NORTHERN Territory cricket officials hope their state’s involvement at the Cricket Australia Under-18 Female National Championships will help the sport prosper back home.
In a significant milestone for cricket in the top end, Northern Territory has entered a team in the national championships, which are being played in Bendigo and Ballarat, for the first time in its history.
The team made its debut against a powerful Victoria Country team at Dower Park on Monday morning.
It was a proud moment for coach Richard Griffiths and his squad of 14 players, which comprises a mix of eight girls from the Northern Territory and six from far north Queensland.
“There’s been a lot of work go on over the last 12 months to get this far, so it’s really exciting to see the girls take to the field for the first time,” he said.
“It’s a fantastic opportunity. We have some girls from Darwin, Alice Springs and Katherine, which is a huge geographical area, and some of them have never been exposed to this format of cricket.
“It’s going to be exciting for them and certainly challenging for them, but something we are all looking forward to.”
Serving to highlight some of the challenges that lie ahead over the next two weeks, Griffiths revealed that some players among his squad of 14 had only met for the first time on Sunday.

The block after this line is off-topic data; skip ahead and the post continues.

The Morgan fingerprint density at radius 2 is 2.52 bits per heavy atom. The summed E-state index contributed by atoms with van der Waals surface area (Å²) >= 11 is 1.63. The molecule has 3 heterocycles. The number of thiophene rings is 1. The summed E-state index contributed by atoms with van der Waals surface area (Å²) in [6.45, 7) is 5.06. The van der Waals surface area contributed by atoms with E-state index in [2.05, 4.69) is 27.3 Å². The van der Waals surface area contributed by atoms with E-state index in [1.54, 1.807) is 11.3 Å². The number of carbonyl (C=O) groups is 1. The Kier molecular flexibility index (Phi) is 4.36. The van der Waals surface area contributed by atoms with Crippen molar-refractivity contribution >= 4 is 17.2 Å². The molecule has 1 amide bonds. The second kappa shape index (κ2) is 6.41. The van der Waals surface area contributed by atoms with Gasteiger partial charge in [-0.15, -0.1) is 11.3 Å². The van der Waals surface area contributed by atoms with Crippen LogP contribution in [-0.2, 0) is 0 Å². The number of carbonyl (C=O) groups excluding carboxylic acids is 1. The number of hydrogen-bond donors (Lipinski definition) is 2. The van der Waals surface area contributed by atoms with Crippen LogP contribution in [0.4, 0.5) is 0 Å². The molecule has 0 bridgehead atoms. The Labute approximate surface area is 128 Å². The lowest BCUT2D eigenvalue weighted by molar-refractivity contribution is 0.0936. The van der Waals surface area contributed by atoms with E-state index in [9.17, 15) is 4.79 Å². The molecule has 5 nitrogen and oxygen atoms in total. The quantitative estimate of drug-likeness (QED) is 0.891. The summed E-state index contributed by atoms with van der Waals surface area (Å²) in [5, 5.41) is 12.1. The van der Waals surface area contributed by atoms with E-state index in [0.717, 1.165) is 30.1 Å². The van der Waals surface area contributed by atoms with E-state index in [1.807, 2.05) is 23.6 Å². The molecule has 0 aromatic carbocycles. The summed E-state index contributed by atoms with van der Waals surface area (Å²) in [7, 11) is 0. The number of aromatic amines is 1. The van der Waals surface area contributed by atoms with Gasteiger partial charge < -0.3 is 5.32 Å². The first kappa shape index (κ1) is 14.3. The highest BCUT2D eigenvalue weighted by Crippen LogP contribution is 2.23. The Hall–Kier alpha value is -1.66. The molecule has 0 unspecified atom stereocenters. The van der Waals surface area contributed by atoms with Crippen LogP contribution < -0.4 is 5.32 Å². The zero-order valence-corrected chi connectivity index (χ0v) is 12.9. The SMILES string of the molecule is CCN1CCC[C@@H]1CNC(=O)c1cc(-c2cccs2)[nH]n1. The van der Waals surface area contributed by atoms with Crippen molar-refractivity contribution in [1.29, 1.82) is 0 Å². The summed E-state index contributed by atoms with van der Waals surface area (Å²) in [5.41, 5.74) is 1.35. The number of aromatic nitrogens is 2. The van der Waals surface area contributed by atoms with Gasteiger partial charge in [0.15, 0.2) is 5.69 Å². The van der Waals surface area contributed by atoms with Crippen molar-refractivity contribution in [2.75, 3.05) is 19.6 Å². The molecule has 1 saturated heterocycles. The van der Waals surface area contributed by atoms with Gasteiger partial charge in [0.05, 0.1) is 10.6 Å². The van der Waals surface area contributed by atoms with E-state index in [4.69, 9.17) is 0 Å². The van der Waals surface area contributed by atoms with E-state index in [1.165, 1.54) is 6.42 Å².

He said the team’s motto for the championships was ‘incremental gains’.
“We’ll review each game, both individually and as a team, and we want to keep improving. If we are doing that each game, the outcomes are not as significant for us,” he said.
“If we win a few games along the way, fantastic – if we win five or six that will be beyond expectations.
“For us we are about competing and improving. If we can go away after two weeks, sending these girls home as better cricketers, and they have had a fantastic experience, that’s a big win for Northern Territory cricket.
An encouraging first outing for Northern Territory ended with a narrow loss, with Victoria Country (4-111) able to overhaul the newcomers’ total of 4-107 in the 18th over.
Number three Ruby Strange (37) and Kira Holmes (26 not out) were the stars with the bat for Northern Territory, while Clodagh Ryall (2-13 off three overs)impressed with the ball.
If we can go away after two weeks, sending these girls home as better cricketers, and they have had a fantastic experience, that’s a big win for Northern Territory cricket.Richard Griffiths
Excited to be part of history, all-rounder Rianna Carlson, from Palmerston Cricket Club in Darwin, hoped Northern Territory’s first championships appearance would inspire more girls in the territory to pick up a bat and ball.
“Back in Darwin we don’t have a girls competition – and that’s why we have a few (Queensland) imports – we don’t have enough girls playing,” she said.
“We all play in the men’s competitions, either under-15s or under-17s
“It’s great getting to play against the girls, but hopefully a few female teams can be created soon back home. The numbers (of females playing) are getting higher.
“We have a competition once a year called NT Women’s Strike League with a few teams.”
Carlson, who rates Ellyse Perry and Alex Blackwell as her biggest cricketing influences, established herself as one of the stars of the Strike League with 111 runs in three innings and eight wickets, including a career-best 5-19.
The 15-year-old has been playing cricket for three seasons and was last season named the Darwin league junior cricketer of the year.